Head of Top U.S. Federal Union Resigns Amid Harassment Claims

J. David Cox, the president of the American Federation of Government Employees, on Friday resigned from his position at the largest federal workers union in the U.S. amid mounting allegations of misconduct.

“I am certain that our great union will continue leading the fight against attacks on our members’ pay, benefits, retirement, and rights on the job,” AFGE’s national secretary-treasurer Everett Kelley, who is taking over Cox’s position, told staff in an email Friday announcing the change. “Even while we do that, we know that there is still work that we can do to improve our culture here at AFGE and bring about a more inclusive workplace, free from discrimination and harassment.” 

Cox took a leave of absence following an inquiry in October from Bloomberg News about claims that he’d sexually harassed current and former employees. Ten people who’ve worked for Cox said in October that they had witnessed or experienced inappropriate conduct by him. Brett Copeland, AFGE’s former communications director, said Cox stuck his tongue in his ear; Cox’s former secretary Rocky Kabir said Cox urged him to shower with him, among other claims.

In October, AFGE said Cox denied the allegations. The union also said it took the charges “very seriously” and ordered an independent investigation led by a former Equal Employment Opportunity Commission chair into Cox’s behavior and theculture of the union under his leadership. In the months since, more people have come forward with additional claims. This month, a member filed internal union charges alleging that, for years, Cox sexually abused her son, who was working as one of his drivers. 

Cox has not responded to inquiries about the more recent allegations. In an emailed statement in October, he said he was “truly sorry if I ever made anyone feel uncomfortable by my words or actions,” and that he trusted the independent investigation to “sort the fact from fiction.”

“Under National Secretary-Treasurer Kelley’s leadership as acting president during the past few months, the important work AFGE performs every day on behalf of the 700,000 federal and D.C. government employees we represent has continued uninterrupted,” the union said in an emailed statement.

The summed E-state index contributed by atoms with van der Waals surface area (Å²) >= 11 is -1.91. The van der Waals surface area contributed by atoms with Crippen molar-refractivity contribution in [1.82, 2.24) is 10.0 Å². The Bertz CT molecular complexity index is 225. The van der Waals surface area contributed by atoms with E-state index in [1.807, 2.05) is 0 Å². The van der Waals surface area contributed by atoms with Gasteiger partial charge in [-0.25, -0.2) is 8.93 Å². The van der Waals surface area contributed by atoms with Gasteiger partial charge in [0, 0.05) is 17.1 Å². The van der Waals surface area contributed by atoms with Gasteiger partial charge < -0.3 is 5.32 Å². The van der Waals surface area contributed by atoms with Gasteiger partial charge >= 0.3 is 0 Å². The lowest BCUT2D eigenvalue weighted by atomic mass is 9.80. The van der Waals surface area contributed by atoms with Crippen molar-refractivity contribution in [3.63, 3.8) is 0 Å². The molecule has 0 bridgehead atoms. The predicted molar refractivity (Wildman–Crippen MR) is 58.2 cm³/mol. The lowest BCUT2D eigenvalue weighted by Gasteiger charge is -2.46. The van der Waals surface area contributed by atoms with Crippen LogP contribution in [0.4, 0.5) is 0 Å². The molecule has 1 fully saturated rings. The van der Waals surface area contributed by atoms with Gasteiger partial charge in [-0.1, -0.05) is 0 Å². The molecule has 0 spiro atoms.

The independent investigators brought in by AFGE have informed the union that they plan to release their report in the coming weeks, according to people who were present at a union meeting this month. According to an AFGE spokesperson, the union’s executive council had also scheduled a March 1 meeting to consider Cox’s position, given the new sexual abuse allegations and separate claims that he violated AFGE election rules. Cox resigned ahead of those decisions. 

“This is a step forward for the labor movement,” Kabir, Cox’s former secretary, said Friday. “I’m hoping that other organizations learn from this experience.”

Cox, who in 2018 was elected to a third three-year term, is the mostprominent labor leader to be publicly accused of sexual misconduct in the last several years. People who’ve worked at AFGE say his behavior was an “open secret” that went unaddressed within the union. For years, leadership failed to deal with complaints about bullying, bias, or harassment by Cox or others, according to dozens of current and former staff and members. 

Jenny Yang, the former EEOC chair leading the independent investigation, told AFGE employees in a November email that along with the allegations against Cox, “we are also committed to a conducting a broader evaluation of culture and climate” at the union.

In November, Veterans Affairs secretary Robert Wilkie sent a letter to the union requesting “personal and public assurance” that AFGE’s secretary-treasurer would protect its members at the VA from any harassment by AFGE officials.

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